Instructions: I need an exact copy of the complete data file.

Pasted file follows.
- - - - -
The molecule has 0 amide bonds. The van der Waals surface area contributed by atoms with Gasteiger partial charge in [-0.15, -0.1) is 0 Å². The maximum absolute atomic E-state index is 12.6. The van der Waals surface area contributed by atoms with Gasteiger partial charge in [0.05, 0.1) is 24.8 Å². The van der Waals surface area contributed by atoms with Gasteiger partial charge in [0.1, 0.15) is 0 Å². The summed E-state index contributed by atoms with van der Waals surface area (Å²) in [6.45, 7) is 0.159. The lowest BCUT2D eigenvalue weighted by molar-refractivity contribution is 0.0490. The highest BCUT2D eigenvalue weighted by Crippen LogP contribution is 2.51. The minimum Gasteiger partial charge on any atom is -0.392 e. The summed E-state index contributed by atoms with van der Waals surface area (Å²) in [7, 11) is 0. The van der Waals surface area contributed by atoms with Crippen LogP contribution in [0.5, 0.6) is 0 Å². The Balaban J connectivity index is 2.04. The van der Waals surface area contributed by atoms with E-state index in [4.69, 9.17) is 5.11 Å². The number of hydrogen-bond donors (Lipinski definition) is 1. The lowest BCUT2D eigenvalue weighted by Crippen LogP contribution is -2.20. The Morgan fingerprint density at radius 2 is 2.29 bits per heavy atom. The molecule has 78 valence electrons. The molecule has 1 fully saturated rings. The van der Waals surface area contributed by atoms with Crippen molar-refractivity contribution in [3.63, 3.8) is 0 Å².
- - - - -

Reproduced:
The molecule has 0 amide bonds. The van der Waals surface area contributed by atoms with Gasteiger partial charge in [-0.15, -0.1) is 0 Å². The maximum absolute atomic E-state index is 12.6. The van der Waals surface area contributed by atoms with Gasteiger partial charge in [0.05, 0.1) is 24.8 Å². The van der Waals surface area contributed by atoms with Gasteiger partial charge in [0.1, 0.15) is 0 Å². The summed E-state index contributed by atoms with van der Waals surface area (Å²) in [6.45, 7) is 0.159. The lowest BCUT2D eigenvalue weighted by molar-refractivity contribution is 0.0490. The highest BCUT2D eigenvalue weighted by Crippen LogP contribution is 2.51. The minimum Gasteiger partial charge on any atom is -0.392 e. The summed E-state index contributed by atoms with van der Waals surface area (Å²) in [7, 11) is 0. The van der Waals surface area contributed by atoms with Crippen LogP contribution in [0.5, 0.6) is 0 Å². The Balaban J connectivity index is 2.04. The van der Waals surface area contributed by atoms with E-state index in [4.69, 9.17) is 5.11 Å². The number of hydrogen-bond donors (Lipinski definition) is 1. The lowest BCUT2D eigenvalue weighted by Crippen LogP contribution is -2.20. The Morgan fingerprint density at radius 2 is 2.29 bits per heavy atom. The molecule has 78 valence electrons. The molecule has 1 fully saturated rings. The van der Waals surface area contributed by atoms with Crippen molar-refractivity contribution in [3.63, 3.8) is 0 Å².